Blue Bell Ice Cream Recall: Ice Cream Cites Listeria Poisoning as Major Reason

Apr 07, 2016 05:26 AM EDT | By Shilpa Chakravorty

Blue Bell Creameries Recalls All Products After Listeria Contamination
Blue Bell Ice Cream is seen on shelves of an Overland Park grocery store prior to being removed on April 21, 2015 in Overland Park, Kansas. Blue Bell Creameries recalled all products following a Listeria contamination.
(Photo : Jamie Squire/Getty Images)

Almost a year after the different delicious flavors of Blue Bell Ice cream was called off the shelf, the ice cream manufacturer has tracked a prime source of listeria outbreak to a floor drain in a store room at its Oklahoma plant.

Notably, last April, Blue Bell recalled all of its ice cream and shut down its production for four months. It came close to collapse before resuming sales in August.

The ice - cream company has reportedly, recently tied the listeria outbreak to a floor drain, which spread the bacteria to the ice - cream manufacturing equipment at the company's plants.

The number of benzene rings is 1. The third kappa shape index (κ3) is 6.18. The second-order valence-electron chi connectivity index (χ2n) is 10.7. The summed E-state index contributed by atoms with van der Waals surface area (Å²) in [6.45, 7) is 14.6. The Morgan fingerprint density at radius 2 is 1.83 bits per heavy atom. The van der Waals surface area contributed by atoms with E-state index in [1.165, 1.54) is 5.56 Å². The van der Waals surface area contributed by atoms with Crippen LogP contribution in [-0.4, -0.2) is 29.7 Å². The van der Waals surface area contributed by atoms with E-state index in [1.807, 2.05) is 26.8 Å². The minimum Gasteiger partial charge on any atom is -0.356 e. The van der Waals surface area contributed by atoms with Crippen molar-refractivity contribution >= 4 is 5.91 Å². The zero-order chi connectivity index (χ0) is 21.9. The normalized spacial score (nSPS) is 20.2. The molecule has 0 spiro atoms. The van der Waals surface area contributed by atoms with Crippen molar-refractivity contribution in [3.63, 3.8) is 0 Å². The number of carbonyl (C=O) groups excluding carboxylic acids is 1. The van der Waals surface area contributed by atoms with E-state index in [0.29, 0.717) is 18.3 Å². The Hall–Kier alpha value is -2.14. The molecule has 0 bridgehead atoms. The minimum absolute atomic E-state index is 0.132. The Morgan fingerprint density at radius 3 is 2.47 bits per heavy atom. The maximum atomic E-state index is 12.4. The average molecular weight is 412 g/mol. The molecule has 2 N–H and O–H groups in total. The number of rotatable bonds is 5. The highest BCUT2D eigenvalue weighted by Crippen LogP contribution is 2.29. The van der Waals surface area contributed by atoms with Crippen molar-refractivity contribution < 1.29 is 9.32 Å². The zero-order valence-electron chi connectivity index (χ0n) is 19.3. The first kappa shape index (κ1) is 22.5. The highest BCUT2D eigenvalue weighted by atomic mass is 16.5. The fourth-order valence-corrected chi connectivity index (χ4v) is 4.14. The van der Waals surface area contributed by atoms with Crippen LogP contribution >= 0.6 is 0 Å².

The bacteria was then likely transferred to its main plant in Brenham, Texas, and later came in contact with the ice cream products, according to The Daily Meal.

After the alleged contamination, the company overhauled its health and safety testing by expanding the sanitation program, and added 800 employees to its testing plant, sending samples to labs for testing and providing extra employee training for proper safety.

"We identified and implemented specific corrective actions to address the likely source, and adopted comprehensive facility-wide programs to enhance our overall ability to confront any possible sources of contamination," Blue Bell spokesman Joe Robertson said Sunday in a statement.

Additionally, Blue Bell has also admitted to Food and Drug Administration Authority (FDA) that it has not identified all the sources of a listeria outbreak, and hence will continue to investigate even as new health and safety measures are put into place.

Blue Bell, one of the biggest U.S. ice cream makers, told the U.S. Food and Drug Administration in twin reports dated Feb. 12 that listeria likely spread via a drainage system at its facility in Broken Arrow, Okla., while numerous pieces of equipment likely harbored the bacteria in its main Brenham, Texas, plant, according to Fox News.


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